The next January, he went to another demonstration, in the heart of Cairo, again calling for the release of imprisoned protesters. Again he was arrested, and this time, according to his lawyer, Mokhtar Mounir, of the heroic Egyptian Association of Freedom of Thought and Expression, they held him for three months before freeing him on bail. He promptly attended other protests, including one in April 2016 against President Sisi’s decision to give two Egyptian islands in the Red Sea to Saudi Arabia—a reward to one of the few regimes that furnishes the dictatorship with regular financial support. Police tortured him again, then freed him again while keeping a case against him open.
After that, Yassin went into hiding. He posted periodically on his Facebook page, trying to explain what it meant to be an activist in an Egypt under a draconian regime more severe than Mubarak’s had ever been. “I know you see us happy and laughing, and some of us work, some study, and some are successful, but we all lie to ourselves,” he wrote in mid-2016. “The truth is, we are exhausted and we no longer feel able to accomplish anything, and our incapacity lies in our innocent ideas. We are afraid…but we are unable to say we are exhausted—because it’s hard to change one’s principles.” In a video he posted that summer, looking worn and trembling, he said, “Don’t call me a hero. I’m not; I want to be normal and live a normal life. I am isolated and afraid. I can’t even see my parents.” And he added, “I’d turn myself in, but I’m afraid people would say that I enjoy living in jail.”
In October 2016, Yassin finally handed himself over to the police. By this time he had two outstanding sentences against him, imposed in absentia: two years with hard labor for the protest in defense of detainees, and five years for demonstrating against the handover of the islands. Six weeks ago, his lawyer got the latter sentence suspended. Yassin is still likely to remain in prison for up to another year.
As the years have passed, Yassin has seemed to grow even more boyish, less straitjacketed by the stringent codes of Egyptian masculinity. He has, after all, no need to prove his manhood anymore. Precisely because of that vulnerability I worry, about not just his legal fate but what is happening to him daily. Occasionally, he’s smuggled messages out of his desert prison for his friends to post on his Facebook page. “I hate the sun’s rays,” he wrote in one, published this May. “I turn my eyes away, so that I won’t fall in love with it.” Now the page is shut down.
The military dictatorship of the medal-encrusted Sisi devours Egypt’s young. A generation has been battered, lost. Most of my friends have left, or are trying to leave; those who remain keep fighting less to stop the state machine than to stave off despair. It’s not as though hope has died in Egypt. It has hidden itself in memories, though; it glimmers in the legacy of people like Yassin, who showed that standing up against overwhelming power, even as a lone 16-year-old, was possible.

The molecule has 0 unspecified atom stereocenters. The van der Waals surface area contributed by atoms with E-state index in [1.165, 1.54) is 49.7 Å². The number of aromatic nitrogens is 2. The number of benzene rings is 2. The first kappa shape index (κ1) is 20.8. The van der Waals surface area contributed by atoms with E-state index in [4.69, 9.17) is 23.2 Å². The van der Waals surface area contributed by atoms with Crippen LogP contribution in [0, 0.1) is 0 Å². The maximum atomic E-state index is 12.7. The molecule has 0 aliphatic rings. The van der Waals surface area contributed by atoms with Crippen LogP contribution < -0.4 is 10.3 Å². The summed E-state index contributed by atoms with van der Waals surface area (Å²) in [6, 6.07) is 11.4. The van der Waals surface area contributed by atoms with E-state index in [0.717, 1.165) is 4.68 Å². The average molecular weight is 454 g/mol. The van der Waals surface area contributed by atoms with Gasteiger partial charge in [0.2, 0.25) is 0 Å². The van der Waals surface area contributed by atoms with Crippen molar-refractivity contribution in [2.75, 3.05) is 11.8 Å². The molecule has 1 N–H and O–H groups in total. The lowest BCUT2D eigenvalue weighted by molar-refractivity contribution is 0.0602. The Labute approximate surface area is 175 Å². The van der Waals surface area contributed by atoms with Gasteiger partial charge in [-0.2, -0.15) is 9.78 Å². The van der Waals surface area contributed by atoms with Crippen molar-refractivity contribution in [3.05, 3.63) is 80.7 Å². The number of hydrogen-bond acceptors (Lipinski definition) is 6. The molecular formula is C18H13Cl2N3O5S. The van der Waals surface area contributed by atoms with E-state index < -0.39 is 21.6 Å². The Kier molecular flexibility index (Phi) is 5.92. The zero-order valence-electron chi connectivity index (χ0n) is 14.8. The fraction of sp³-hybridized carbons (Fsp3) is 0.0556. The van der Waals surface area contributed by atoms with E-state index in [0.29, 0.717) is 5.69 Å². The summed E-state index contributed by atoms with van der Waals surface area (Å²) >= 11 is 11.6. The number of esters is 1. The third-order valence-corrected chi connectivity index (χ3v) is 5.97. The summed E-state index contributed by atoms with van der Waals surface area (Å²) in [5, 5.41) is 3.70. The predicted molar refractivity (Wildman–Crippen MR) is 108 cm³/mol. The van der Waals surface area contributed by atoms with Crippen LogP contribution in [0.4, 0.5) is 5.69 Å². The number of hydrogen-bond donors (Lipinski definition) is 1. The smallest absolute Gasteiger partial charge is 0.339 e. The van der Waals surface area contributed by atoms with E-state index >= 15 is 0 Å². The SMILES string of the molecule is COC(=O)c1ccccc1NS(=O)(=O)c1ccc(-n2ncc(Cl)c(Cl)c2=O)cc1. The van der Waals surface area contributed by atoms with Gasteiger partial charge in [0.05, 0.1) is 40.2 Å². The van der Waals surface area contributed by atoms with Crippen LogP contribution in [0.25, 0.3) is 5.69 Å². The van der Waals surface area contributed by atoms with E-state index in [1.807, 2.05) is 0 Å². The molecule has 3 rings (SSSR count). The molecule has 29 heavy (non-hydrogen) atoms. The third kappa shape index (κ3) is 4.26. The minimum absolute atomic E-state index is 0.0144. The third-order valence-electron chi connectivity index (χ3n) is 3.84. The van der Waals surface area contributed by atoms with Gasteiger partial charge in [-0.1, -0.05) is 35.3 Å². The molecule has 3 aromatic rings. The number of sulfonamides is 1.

Meanwhile, police have closed most of the downtown cafes where long-haired dissenters met, along with shuttering NGOs and blocking news websites. Security forces kidnap and kill dissidents. Mounting poverty reinforces political agony. In 2016, the United States and Europe helped impose an IMF loan on Egypt. Its austerity conditions included a massive devaluation of the currency, in a country dependent on imports to survive. In the last year, basic foodstuffs and medicines have kept vanishing from the shelves. A ramshackle marketplace in Cairo now hawks scraps and garbage that restaurants throw away. Those are all many families can afford to eat.
Amid many Americans’ Trump-motivated nostalgia for the recent past, it’s vital to remember that that the Obama administration, for all its high-minded rhetoric, never gave a meaningful damn about anybody’s human rights in Egypt. It openly supported whatever regime it thought could provide stability. It tacitly forgave whatever imprisonments or killings it supposed stability might require.
Obama’s opportunism was blind, shameless, and staggering, a constant betrayal of Egyptians who fought for freedom. He steadfastly refused to call Sisi’s military coup a coup—defying both human-rights advocates and the obvious facts. He played with a few cosmetic delays in delivering Egypt lethal weaponry, and with short-lived sham talk of a “freeze.” But the $1.3 billion in yearly aid that the United States gives directly to the Egyptian military, the country’s oppressors and exploiters, was effectively never touched.
Donald Trump has repeatedly praised President Sisi and his security forces, saying the dictator does a “fantastic job.” In fact, though, last month US diplomats suspended $300 million from Egypt’s annual gift basket. Of course, the Trump administration has no foreign policy. It has foreign paranoias and foreign infatuations, gloomy rumblings punctuated by ecstatic shouts, like a mean drunk reaching the danger point. The reasons given for the cuts were ambiguous and conflicting. State Department officials alluded to unspecified human-rights “concerns,” while outside analysts as well as others in Foggy Bottom suggested they were punishment for Egypt’s military cooperation with North Korea. Jared Kushner promptly sped to Cairo to reassure Sisi, and Trump phoned the dictator personally to voice his “keenness” to “overcome any obstacles”—presumably a reminder that two-thirds of the cuts were mere Obama-style delays that could readily be restored. Still, the incident shows that American largesse to Egypt can change, that the romance with repression really can falter.
A few members of Congress, from both parties, have made human rights in Egypt a priority: Democrats Patrick Leahy and Chris Murphy, Republicans John McCain and Lindsey Graham. But, after the decades of damage the United States has inflicted on the Middle East, it is folly to suppose this country can “save” Egypt. Still it can, at least, deprive the military of some of the money and weaponry it uses to slaughter its own people.
Indifference is the main barrier. The post–Arab Spring landscape has become too confused for most Americans to comprehend. Meanwhile, Trump threatens to turn the left inward, absorbed in a domestic struggle so demanding that the global consequences of US policy (unless nuclear war is in the offing) shrink into the shadows. Often, speaking about the disaster that is Egypt, I feel myself in one of those dreams where you have to deliver an urgent warning, but the words come out backwards, tangled in gibberish. Still, I keep shouting about Egypt, because I owe Yassin Mohamed a little of what he gave me: hope.